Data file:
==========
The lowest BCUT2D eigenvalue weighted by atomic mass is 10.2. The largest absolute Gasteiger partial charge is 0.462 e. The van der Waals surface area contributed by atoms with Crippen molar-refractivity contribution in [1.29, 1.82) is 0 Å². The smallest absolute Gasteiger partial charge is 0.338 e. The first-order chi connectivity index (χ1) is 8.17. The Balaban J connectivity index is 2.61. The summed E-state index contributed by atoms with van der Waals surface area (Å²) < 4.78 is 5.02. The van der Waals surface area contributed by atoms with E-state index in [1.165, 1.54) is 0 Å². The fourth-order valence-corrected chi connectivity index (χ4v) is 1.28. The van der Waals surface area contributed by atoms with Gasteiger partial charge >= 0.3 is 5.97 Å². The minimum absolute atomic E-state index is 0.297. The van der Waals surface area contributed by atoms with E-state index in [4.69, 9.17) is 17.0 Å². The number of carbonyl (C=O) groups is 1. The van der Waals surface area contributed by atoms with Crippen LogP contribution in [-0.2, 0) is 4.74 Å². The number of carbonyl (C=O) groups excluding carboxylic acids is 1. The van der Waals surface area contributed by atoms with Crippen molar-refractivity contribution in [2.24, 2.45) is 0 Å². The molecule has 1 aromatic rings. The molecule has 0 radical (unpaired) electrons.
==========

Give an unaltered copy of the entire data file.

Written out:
The lowest BCUT2D eigenvalue weighted by atomic mass is 10.2. The largest absolute Gasteiger partial charge is 0.462 e. The van der Waals surface area contributed by atoms with Crippen molar-refractivity contribution in [1.29, 1.82) is 0 Å². The smallest absolute Gasteiger partial charge is 0.338 e. The first-order chi connectivity index (χ1) is 8.17. The Balaban J connectivity index is 2.61. The summed E-state index contributed by atoms with van der Waals surface area (Å²) < 4.78 is 5.02. The van der Waals surface area contributed by atoms with E-state index in [1.165, 1.54) is 0 Å². The fourth-order valence-corrected chi connectivity index (χ4v) is 1.28. The van der Waals surface area contributed by atoms with Gasteiger partial charge >= 0.3 is 5.97 Å². The minimum absolute atomic E-state index is 0.297. The van der Waals surface area contributed by atoms with E-state index in [4.69, 9.17) is 17.0 Å². The number of carbonyl (C=O) groups is 1. The van der Waals surface area contributed by atoms with Crippen LogP contribution in [-0.2, 0) is 4.74 Å². The number of carbonyl (C=O) groups excluding carboxylic acids is 1. The van der Waals surface area contributed by atoms with Crippen molar-refractivity contribution in [2.24, 2.45) is 0 Å². The molecule has 1 aromatic rings. The molecule has 0 radical (unpaired) electrons.